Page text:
"As compared with participants who did not eat nuts, those who consumed nuts seven or more times per week had a 20% lower death rate."
"In addition, [the] nutrients [contained] in nuts, such as unsaturated fatty acids, high-quality protein, fiber, vitamins (e.g., folate, niacin, and vitamin E), minerals (e.g., potassium, calcium, and magnesium), and phytochemicals (e.g., carotenoids, flavonoids, and phytosterols); may confer cardioprotective, anticarcinogenic, antiinflammatory, and antioxidant properties."
Previous research studies have found similar results. This study is different because it was much bigger and used American test subjects. A large healthy population of test subjects was observed between 30 and 26 years.
The good-news comes from one of those armchair research studies that took another look at the raw data that was generated from two other long term studies (i.e., Nurses’ Health Study and Health Professionals Follow-up Study). An epidemiological study, however, can only establish associations, rather than prove causality.
The study has been criticized for excluding unhealthy test subjects. On the other hand, there have been plenty of other studies that attempted to determine if vitamin supplements could work miracles on test subjects dying from heart disease. If it was my choice, I would rather study healthy populations than sick people that are expected to die within a few years.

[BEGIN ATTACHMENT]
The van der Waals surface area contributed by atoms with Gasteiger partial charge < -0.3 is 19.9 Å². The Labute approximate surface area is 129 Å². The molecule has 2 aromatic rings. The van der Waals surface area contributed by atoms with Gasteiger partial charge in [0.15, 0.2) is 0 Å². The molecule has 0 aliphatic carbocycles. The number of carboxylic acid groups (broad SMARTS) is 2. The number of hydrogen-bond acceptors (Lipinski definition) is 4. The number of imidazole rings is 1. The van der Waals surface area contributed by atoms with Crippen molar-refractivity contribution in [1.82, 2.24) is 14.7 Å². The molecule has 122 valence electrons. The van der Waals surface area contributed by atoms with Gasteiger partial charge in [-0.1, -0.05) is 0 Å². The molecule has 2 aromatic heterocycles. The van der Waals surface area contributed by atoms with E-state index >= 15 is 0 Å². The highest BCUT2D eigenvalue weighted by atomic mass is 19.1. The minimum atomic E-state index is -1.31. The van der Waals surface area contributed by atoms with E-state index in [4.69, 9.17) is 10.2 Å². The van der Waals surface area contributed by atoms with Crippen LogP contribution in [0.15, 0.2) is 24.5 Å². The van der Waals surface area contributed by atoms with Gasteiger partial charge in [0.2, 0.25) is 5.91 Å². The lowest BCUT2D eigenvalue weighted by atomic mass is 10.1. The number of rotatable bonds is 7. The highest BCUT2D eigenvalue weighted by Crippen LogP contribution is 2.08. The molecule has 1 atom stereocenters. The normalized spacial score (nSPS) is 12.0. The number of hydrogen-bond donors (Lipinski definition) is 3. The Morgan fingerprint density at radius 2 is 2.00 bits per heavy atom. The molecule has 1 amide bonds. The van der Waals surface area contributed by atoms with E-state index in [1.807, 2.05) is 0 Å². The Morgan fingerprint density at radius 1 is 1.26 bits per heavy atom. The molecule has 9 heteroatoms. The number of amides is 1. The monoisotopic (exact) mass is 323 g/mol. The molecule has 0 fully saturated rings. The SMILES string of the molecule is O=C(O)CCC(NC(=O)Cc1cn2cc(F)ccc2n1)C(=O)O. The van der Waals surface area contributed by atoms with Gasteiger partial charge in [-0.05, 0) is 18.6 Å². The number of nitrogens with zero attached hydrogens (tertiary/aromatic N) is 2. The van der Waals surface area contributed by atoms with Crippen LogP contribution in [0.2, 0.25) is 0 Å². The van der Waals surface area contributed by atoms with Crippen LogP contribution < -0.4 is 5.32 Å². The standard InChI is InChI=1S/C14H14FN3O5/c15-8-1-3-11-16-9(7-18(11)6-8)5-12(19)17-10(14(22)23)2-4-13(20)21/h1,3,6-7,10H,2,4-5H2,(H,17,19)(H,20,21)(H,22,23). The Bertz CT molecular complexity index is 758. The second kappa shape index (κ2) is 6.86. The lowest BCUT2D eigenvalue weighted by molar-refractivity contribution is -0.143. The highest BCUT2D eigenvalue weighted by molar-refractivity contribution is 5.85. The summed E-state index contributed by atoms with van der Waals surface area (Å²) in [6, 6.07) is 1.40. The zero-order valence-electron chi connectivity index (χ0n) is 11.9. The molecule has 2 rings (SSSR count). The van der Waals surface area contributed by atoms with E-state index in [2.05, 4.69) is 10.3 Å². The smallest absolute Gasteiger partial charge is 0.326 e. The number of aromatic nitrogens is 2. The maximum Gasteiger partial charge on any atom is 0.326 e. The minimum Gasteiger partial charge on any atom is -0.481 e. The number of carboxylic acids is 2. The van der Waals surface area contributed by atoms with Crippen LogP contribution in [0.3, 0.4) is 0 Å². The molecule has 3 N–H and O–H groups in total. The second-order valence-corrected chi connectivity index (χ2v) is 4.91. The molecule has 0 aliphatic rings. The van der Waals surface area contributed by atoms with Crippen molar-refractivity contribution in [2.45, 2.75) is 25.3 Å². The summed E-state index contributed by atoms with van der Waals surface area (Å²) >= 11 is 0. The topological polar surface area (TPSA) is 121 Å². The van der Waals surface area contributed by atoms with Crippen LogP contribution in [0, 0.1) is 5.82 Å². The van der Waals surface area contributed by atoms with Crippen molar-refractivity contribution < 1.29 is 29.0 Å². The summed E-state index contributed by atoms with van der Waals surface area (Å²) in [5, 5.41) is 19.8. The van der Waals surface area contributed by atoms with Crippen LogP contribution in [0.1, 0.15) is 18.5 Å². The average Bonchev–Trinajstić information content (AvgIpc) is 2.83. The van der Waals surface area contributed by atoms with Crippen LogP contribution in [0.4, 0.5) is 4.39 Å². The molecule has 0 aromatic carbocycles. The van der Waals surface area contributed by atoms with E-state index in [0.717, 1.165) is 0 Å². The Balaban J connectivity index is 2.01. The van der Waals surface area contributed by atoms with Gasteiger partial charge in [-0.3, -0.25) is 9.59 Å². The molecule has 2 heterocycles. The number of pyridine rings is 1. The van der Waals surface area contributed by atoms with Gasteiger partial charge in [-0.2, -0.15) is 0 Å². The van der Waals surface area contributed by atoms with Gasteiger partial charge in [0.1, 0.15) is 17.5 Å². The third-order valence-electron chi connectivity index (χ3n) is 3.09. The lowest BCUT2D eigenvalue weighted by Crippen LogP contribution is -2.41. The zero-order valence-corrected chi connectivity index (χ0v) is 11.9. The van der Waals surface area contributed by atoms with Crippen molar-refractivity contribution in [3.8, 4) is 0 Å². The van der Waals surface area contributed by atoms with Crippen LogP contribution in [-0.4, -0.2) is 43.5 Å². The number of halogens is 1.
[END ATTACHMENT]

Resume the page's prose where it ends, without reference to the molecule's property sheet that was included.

Eating Nuts Helps People Live Longer
What has not been widely reported is that this study included obese test subjects. A healthy population of test subjects were selected based upon a physical examination where available, and those with case histories of smoking, cancer, heart disease, stroke, hypertension, high cholesterol, as well as extreme BMIs (<18.5 or >40) in both directions of ether being too skinny or extreme obesity were excluded. Interesting enough, people with normal obesity or being extremely overweight (with a BMI greater or equal to 30, but less than 40) were in fact included as healthy test subjects.
On the down side, "nut intake was self-reported." Furthermore, the study had no "data on how nuts were prepared (e.g., salted, spiced, roasted, or raw)."
Both true nuts and peanuts were studied. Peanuts are a weird plant that flowers above ground, but produces its fruit below ground in what looks like a root structure. While not a true nut, they are still seeds. The study referred to true nuts as "tree nuts."
Nevertheless, even with nut consumption there were still some deaths recorded for cancer, heart disease, stroke, respiratory disease, neurodegenerative disease, infections, kidney disease, diabetes, among other causes of death.
The results of this recently published research study should encourage everyone to incorporate nuts into their diets. Of course, those allergic to nuts should not eat nuts, under any circumstances. Nobody should eat anything that disagrees with him or her.